Science.gov (United States)

    Buckley, Theresa M. (Inventor)

    2001-01-01

    A highly flexible composite material having a flexible matrix containing a phase change thermal storage material. The composite material can be made to heat or cool the body or to act as a thermal buffer to protect the wearer from changing environmental conditions. The composite may also include an external thermal insulation layer and/or an internal thermal control layer to regulate the rate of heat exchange between the composite and the skin of the wearer. Other embodiments of the PCM composite also provide 1) a path for evaporation or direct absorption of perspiration from the skin of the wearer for improved comfort and thermal control, 2) heat conductive pathways within the material for thermal equalization, 3) surface treatments for improved absorption or rejection of heat by the material, and 4) means for quickly regenerating the thermal storage capacity for reuse of the material. Applications of the composite materials are also described which take advantage of the composite's thermal characteristics. The examples described include a diver's wet suit, ski boot liners, thermal socks, ,gloves and a face mask for cold weather activities, and a metabolic heating or cooling blanket useful for treating hypothermia or fever patients in a medical setting and therapeutic heating or cooling orthopedic joint supports.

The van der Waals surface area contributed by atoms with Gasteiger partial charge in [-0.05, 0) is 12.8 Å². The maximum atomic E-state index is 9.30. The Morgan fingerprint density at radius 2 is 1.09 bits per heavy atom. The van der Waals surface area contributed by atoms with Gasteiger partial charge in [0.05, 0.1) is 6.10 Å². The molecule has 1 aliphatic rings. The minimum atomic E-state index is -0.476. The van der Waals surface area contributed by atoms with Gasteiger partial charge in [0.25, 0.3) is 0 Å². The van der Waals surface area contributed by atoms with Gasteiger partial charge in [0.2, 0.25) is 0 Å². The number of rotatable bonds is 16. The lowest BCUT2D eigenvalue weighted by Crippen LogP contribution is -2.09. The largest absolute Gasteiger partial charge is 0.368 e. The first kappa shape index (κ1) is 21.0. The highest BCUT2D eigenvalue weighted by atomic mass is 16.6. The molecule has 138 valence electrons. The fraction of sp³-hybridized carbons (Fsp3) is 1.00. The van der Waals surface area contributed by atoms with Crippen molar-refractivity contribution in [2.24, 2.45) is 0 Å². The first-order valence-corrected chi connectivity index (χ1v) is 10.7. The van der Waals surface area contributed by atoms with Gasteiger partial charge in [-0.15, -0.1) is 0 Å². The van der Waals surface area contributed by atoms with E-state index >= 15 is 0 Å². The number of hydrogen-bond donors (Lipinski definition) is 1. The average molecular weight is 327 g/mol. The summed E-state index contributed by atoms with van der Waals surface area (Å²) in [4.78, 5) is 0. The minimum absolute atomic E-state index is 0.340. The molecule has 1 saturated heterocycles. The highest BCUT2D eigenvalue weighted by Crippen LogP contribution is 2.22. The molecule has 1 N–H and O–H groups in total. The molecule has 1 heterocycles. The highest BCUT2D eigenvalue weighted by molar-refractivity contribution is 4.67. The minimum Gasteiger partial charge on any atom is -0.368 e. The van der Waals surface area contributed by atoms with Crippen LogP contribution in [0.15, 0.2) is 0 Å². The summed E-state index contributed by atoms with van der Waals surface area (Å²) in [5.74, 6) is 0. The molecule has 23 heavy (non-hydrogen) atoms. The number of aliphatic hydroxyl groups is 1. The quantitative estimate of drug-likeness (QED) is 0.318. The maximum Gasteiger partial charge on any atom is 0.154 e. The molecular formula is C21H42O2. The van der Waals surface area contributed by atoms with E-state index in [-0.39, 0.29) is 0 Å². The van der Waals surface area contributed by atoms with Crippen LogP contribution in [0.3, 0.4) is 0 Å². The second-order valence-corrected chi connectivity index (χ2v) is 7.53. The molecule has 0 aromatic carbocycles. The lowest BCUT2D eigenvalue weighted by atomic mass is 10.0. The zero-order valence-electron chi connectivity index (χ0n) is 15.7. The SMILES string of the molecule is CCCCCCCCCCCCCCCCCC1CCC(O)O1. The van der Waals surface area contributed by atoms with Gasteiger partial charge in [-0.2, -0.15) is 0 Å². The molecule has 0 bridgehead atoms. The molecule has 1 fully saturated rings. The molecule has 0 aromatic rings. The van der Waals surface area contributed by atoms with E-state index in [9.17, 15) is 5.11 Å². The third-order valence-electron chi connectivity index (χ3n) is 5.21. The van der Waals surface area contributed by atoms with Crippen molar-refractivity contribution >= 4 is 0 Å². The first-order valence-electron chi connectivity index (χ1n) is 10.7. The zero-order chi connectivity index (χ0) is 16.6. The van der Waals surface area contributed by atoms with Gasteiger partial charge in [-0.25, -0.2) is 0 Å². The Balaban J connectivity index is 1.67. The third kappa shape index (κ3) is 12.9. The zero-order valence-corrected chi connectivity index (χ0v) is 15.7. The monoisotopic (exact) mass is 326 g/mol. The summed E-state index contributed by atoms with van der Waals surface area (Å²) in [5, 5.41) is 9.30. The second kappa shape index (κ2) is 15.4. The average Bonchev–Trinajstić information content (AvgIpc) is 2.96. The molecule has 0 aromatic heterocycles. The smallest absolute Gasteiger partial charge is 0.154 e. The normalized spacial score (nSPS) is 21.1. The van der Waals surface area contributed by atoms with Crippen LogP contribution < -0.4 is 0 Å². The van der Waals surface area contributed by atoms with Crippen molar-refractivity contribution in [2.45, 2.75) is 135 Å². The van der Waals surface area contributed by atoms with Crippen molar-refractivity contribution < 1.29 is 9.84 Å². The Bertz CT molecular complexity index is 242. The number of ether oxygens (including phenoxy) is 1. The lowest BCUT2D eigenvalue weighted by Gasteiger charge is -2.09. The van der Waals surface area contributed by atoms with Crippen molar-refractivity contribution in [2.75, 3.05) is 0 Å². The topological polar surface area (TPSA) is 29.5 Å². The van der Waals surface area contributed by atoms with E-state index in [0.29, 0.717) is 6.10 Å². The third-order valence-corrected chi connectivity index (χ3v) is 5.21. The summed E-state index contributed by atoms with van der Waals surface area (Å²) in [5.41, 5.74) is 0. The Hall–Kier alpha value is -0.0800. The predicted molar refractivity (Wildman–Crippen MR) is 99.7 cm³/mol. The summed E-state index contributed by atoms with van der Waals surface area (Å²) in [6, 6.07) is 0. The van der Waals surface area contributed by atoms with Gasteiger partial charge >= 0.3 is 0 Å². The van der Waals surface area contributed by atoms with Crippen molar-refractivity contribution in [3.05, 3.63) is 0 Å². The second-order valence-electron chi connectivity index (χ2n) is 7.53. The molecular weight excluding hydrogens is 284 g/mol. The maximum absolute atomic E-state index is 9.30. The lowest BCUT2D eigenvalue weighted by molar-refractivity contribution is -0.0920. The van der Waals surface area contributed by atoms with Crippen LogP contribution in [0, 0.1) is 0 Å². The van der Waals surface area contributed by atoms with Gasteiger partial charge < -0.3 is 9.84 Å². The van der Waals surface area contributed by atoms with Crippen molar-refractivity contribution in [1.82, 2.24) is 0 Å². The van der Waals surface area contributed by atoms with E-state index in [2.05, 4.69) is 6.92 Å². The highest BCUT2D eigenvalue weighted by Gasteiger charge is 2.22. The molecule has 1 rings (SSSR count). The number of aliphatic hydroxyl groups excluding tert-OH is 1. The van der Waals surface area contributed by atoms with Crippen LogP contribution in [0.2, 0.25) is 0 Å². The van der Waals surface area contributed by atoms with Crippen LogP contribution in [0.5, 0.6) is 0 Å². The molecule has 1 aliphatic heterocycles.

4. Micromechanical models for graded composite materials

    DEFF Research Database (Denmark)

    Reiter, T; Dvorak, G.J.; Tvergaard, Viggo

    1997-01-01